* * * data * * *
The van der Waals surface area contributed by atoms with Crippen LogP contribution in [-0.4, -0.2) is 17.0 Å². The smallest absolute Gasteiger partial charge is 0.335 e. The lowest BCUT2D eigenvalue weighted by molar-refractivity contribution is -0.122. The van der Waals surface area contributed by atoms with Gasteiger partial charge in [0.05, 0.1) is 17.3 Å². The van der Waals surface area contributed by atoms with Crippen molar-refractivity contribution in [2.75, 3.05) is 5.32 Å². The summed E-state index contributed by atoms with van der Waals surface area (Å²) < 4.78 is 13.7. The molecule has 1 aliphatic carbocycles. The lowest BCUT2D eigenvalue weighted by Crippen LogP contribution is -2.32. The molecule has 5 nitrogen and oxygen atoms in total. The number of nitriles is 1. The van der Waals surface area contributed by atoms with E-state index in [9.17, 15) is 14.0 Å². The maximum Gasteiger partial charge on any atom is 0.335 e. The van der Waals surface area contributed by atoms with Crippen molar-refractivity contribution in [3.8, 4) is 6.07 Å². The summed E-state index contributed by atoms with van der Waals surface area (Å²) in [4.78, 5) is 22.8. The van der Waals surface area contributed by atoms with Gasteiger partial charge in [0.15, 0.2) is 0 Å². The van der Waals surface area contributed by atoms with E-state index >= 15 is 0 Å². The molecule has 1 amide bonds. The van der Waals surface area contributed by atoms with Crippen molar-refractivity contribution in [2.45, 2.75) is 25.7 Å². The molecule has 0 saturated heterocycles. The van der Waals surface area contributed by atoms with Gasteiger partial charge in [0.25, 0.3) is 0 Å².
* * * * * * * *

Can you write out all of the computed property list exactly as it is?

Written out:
The van der Waals surface area contributed by atoms with Crippen LogP contribution in [-0.4, -0.2) is 17.0 Å². The smallest absolute Gasteiger partial charge is 0.335 e. The lowest BCUT2D eigenvalue weighted by molar-refractivity contribution is -0.122. The van der Waals surface area contributed by atoms with Gasteiger partial charge in [0.05, 0.1) is 17.3 Å². The van der Waals surface area contributed by atoms with Crippen molar-refractivity contribution in [2.75, 3.05) is 5.32 Å². The summed E-state index contributed by atoms with van der Waals surface area (Å²) < 4.78 is 13.7. The molecule has 1 aliphatic carbocycles. The lowest BCUT2D eigenvalue weighted by Crippen LogP contribution is -2.32. The molecule has 5 nitrogen and oxygen atoms in total. The number of nitriles is 1. The van der Waals surface area contributed by atoms with E-state index in [9.17, 15) is 14.0 Å². The maximum Gasteiger partial charge on any atom is 0.335 e. The van der Waals surface area contributed by atoms with Crippen molar-refractivity contribution in [3.8, 4) is 6.07 Å². The summed E-state index contributed by atoms with van der Waals surface area (Å²) in [4.78, 5) is 22.8. The van der Waals surface area contributed by atoms with Gasteiger partial charge in [0.15, 0.2) is 0 Å². The van der Waals surface area contributed by atoms with E-state index >= 15 is 0 Å². The molecule has 1 amide bonds. The van der Waals surface area contributed by atoms with Crippen molar-refractivity contribution in [2.45, 2.75) is 25.7 Å². The molecule has 0 saturated heterocycles. The van der Waals surface area contributed by atoms with Gasteiger partial charge in [0.25, 0.3) is 0 Å².